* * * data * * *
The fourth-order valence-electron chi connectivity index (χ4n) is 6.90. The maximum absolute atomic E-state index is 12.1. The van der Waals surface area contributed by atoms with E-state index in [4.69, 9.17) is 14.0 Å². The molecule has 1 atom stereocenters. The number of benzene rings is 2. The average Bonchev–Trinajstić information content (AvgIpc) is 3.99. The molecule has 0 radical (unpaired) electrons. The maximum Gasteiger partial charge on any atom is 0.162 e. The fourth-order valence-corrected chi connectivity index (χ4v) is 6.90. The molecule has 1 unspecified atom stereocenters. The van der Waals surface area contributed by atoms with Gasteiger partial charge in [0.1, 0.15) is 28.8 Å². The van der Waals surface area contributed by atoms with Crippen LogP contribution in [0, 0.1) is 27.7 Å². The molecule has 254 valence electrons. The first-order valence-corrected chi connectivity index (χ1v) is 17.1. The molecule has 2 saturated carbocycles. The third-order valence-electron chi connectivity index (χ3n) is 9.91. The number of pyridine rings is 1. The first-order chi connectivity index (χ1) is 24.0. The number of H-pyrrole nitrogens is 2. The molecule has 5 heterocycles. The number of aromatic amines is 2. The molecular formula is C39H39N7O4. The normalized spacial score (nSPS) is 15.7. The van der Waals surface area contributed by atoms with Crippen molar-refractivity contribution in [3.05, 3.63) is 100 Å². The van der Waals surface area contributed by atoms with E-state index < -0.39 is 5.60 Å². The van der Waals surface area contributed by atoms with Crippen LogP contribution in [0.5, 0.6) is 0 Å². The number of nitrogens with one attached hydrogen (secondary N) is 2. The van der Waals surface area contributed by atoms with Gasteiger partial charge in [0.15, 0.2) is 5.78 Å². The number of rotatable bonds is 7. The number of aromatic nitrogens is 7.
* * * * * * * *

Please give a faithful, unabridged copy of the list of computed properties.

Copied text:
The fourth-order valence-electron chi connectivity index (χ4n) is 6.90. The maximum absolute atomic E-state index is 12.1. The van der Waals surface area contributed by atoms with E-state index in [4.69, 9.17) is 14.0 Å². The molecule has 1 atom stereocenters. The number of benzene rings is 2. The average Bonchev–Trinajstić information content (AvgIpc) is 3.99. The molecule has 0 radical (unpaired) electrons. The maximum Gasteiger partial charge on any atom is 0.162 e. The fourth-order valence-corrected chi connectivity index (χ4v) is 6.90. The molecule has 1 unspecified atom stereocenters. The van der Waals surface area contributed by atoms with Gasteiger partial charge in [0.1, 0.15) is 28.8 Å². The van der Waals surface area contributed by atoms with Crippen LogP contribution in [0, 0.1) is 27.7 Å². The molecule has 254 valence electrons. The first-order valence-corrected chi connectivity index (χ1v) is 17.1. The molecule has 2 saturated carbocycles. The third-order valence-electron chi connectivity index (χ3n) is 9.91. The number of pyridine rings is 1. The first-order chi connectivity index (χ1) is 24.0. The number of H-pyrrole nitrogens is 2. The molecule has 5 heterocycles. The number of aromatic amines is 2. The molecular formula is C39H39N7O4. The normalized spacial score (nSPS) is 15.7. The van der Waals surface area contributed by atoms with Crippen molar-refractivity contribution in [3.05, 3.63) is 100 Å². The van der Waals surface area contributed by atoms with E-state index < -0.39 is 5.60 Å². The van der Waals surface area contributed by atoms with Crippen LogP contribution in [0.5, 0.6) is 0 Å². The number of nitrogens with one attached hydrogen (secondary N) is 2. The van der Waals surface area contributed by atoms with Gasteiger partial charge in [0.15, 0.2) is 5.78 Å². The number of rotatable bonds is 7. The number of aromatic nitrogens is 7.